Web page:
Bullshit & Bravado

The phrase bullshit is widely used but seldom pondered, being considered below serious academic study. In fact it’s the primary factor in human relationships. Everybody spins stories, and reality, to suit their own interests. We may call it our point-of-view but it’s bullshit, and we all know it. To the extent that we feel our world view is more correct than other world views, and that we try to convince others how we are more right, and they more wrong, we are bullshitters.

Applying this to our chosen occupation, sales, we can see that bullshitting is one of two components that make up the mythos of sales. The closer is to be idolized and emulated, so that one too can be a top gun and make the big bucks. As opposed to the Willy Lomanesque Death of a Salesman loser, or poser.

In the public mind, these are the archetypal, stereotypical images of that subspecies of homo sapiens we call sales reps. A fast-talking, glad handing, bullshitting, con-artist, or a poor, pitiful, door-to-door schlepper. The classic country song implores moms “don’t let your babies grow up to be cowboys.” Moms everywhere would nod their heads vigorously enough to risk whiplash if sales rep were substituted for cowboy, wishing for any alternative fate up to and including (gasp) lawyer or politician. These stereotypes, preconceived opinions and judgments, are held by prospects too. In effect, not just the rep’s reputation, but the entire profession’s reputation has preceded her. She is starting out in a hole and must climb to reach level ground to be trusted.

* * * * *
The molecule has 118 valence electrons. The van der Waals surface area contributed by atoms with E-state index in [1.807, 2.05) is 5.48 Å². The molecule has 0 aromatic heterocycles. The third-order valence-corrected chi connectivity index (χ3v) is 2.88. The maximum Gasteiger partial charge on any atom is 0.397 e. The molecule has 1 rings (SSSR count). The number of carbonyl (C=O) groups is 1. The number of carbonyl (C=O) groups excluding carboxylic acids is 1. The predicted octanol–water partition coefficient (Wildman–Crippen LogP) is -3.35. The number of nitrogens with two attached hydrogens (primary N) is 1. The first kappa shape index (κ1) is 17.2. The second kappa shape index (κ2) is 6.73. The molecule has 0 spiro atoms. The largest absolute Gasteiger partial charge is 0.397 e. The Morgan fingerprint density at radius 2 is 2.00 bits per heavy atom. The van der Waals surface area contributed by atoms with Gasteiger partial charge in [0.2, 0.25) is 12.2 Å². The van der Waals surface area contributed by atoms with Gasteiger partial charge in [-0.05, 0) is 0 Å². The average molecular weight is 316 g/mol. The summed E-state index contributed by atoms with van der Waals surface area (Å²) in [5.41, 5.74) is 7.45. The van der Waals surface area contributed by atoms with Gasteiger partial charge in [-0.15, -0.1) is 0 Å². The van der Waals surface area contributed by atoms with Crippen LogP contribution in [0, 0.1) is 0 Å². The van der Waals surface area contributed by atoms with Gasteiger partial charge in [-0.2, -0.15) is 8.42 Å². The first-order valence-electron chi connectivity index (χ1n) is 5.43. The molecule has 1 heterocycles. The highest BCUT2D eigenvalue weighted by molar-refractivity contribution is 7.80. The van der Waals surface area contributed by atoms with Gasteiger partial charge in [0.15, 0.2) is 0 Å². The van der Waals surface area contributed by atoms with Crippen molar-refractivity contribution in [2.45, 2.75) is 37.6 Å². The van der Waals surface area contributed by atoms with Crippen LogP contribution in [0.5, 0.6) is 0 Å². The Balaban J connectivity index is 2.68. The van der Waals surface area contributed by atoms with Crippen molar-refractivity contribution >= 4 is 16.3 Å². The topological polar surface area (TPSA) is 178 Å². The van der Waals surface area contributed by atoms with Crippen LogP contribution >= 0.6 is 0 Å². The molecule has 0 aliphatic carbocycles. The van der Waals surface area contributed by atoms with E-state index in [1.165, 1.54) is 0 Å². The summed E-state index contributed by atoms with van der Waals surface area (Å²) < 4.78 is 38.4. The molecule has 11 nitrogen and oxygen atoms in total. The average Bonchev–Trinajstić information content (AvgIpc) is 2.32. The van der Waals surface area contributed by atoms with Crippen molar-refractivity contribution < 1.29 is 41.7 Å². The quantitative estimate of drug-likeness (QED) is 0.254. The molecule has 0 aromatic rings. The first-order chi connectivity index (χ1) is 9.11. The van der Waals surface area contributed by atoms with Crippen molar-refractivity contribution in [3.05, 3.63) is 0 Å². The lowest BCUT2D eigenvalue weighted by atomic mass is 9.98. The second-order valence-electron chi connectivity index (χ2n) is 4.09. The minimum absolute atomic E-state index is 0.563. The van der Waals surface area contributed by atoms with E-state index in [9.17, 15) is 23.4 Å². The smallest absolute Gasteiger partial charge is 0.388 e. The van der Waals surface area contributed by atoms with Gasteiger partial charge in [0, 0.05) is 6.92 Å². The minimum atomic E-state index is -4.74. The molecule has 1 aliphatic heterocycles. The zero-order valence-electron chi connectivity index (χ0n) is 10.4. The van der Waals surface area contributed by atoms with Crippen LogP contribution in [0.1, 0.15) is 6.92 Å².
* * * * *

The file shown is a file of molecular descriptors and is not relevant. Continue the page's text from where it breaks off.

The main cause of this sad situation is that sales, for most reps, is an accidental career. It’s something they stumbled into, and often just as fast, back out of. They are for the most part interlopers. They don’t consider sales a profession, so they don’t take it seriously and neither does anybody else.

Since virtually all sales training is a joke and most reps don’t get enough even of that to laugh, is it any wonder that they guess at what to do to make a sale? And pretend they are what they see the popular media portray them to be? Many try out a sales job. Few last more than a few months before hightailing it back to wherever they came from. The survivors, which are a pitifully small minority, often discover that a little “bullshit and bravado” will put them in the exalted top 20 of the 80/20 Paretto Rule. These “winners” then go on to influence others on how to do the same. Thus the cycle continues and the mythology of sales perpetuates itself to the detriment of all concerned.

That’s not to say that I don’t respect and admire these brave souls that persevere and succeed in sales against great odds. They are doing their best, but consider what they could have accomplished if given a realistic systematic training program.

Instead of merely saying that a better way exists, and that you too can raise your sales performance by orders of magnitude, I will simply show you.


sale – what happens when a viable prospect meets a closer.

close – getting a decision, yes or no, not a maybe or stall.

closer – someone that makes sales happen.

professional – one who serves the client’s best interests ahead of personal interests.

bullshit – nonsense, lies, or exaggeration.

bravado – a pretentious, swaggering display of courage.

pretentious – making an exaggerated outward show, ostentatious.

swaggering – to walk or conduct oneself with an insolent arrogant air; strut; brag; boast.

ostentatious – pretentious conspicuous show in an attempt to impress others.